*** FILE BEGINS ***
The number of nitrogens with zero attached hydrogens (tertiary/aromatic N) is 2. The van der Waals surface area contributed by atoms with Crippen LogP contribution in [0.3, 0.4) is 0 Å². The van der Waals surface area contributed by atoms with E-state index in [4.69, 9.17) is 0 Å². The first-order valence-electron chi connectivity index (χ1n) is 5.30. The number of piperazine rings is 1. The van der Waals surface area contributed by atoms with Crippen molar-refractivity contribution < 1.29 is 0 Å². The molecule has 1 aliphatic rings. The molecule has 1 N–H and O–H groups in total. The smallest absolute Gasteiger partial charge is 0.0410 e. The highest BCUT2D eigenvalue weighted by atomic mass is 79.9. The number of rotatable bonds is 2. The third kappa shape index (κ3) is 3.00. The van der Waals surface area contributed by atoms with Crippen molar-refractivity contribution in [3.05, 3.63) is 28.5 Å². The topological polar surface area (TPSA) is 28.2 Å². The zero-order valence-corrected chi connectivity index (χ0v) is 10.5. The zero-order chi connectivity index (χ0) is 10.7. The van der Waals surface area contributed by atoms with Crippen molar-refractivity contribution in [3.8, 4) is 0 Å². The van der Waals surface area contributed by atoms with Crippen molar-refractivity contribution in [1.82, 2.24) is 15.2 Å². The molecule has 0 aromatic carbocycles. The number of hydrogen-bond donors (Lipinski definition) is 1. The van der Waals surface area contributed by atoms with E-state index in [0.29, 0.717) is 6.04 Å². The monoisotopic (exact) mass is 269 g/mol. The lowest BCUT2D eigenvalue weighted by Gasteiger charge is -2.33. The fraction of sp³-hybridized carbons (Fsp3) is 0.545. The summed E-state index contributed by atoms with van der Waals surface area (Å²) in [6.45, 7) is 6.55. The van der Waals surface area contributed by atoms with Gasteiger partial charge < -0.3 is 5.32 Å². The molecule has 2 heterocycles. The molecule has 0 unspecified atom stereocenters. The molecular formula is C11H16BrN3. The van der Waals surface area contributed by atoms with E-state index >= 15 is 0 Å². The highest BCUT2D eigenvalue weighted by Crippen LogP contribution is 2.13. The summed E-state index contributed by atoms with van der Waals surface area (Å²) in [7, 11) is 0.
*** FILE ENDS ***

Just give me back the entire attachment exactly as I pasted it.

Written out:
The number of nitrogens with zero attached hydrogens (tertiary/aromatic N) is 2. The van der Waals surface area contributed by atoms with Crippen LogP contribution in [0.3, 0.4) is 0 Å². The van der Waals surface area contributed by atoms with E-state index in [4.69, 9.17) is 0 Å². The first-order valence-electron chi connectivity index (χ1n) is 5.30. The number of piperazine rings is 1. The van der Waals surface area contributed by atoms with Crippen molar-refractivity contribution < 1.29 is 0 Å². The molecule has 1 aliphatic rings. The molecule has 1 N–H and O–H groups in total. The smallest absolute Gasteiger partial charge is 0.0410 e. The highest BCUT2D eigenvalue weighted by atomic mass is 79.9. The number of rotatable bonds is 2. The third kappa shape index (κ3) is 3.00. The van der Waals surface area contributed by atoms with Crippen molar-refractivity contribution in [3.05, 3.63) is 28.5 Å². The topological polar surface area (TPSA) is 28.2 Å². The zero-order valence-corrected chi connectivity index (χ0v) is 10.5. The zero-order chi connectivity index (χ0) is 10.7. The van der Waals surface area contributed by atoms with Crippen molar-refractivity contribution in [3.8, 4) is 0 Å². The van der Waals surface area contributed by atoms with Crippen molar-refractivity contribution in [1.82, 2.24) is 15.2 Å². The molecule has 0 aromatic carbocycles. The number of hydrogen-bond donors (Lipinski definition) is 1. The van der Waals surface area contributed by atoms with E-state index in [0.29, 0.717) is 6.04 Å². The monoisotopic (exact) mass is 269 g/mol. The lowest BCUT2D eigenvalue weighted by Gasteiger charge is -2.33. The fraction of sp³-hybridized carbons (Fsp3) is 0.545. The summed E-state index contributed by atoms with van der Waals surface area (Å²) in [6.45, 7) is 6.55. The van der Waals surface area contributed by atoms with Gasteiger partial charge < -0.3 is 5.32 Å². The molecule has 2 heterocycles. The molecule has 0 unspecified atom stereocenters. The molecular formula is C11H16BrN3. The van der Waals surface area contributed by atoms with E-state index >= 15 is 0 Å². The highest BCUT2D eigenvalue weighted by Crippen LogP contribution is 2.13. The summed E-state index contributed by atoms with van der Waals surface area (Å²) in [7, 11) is 0.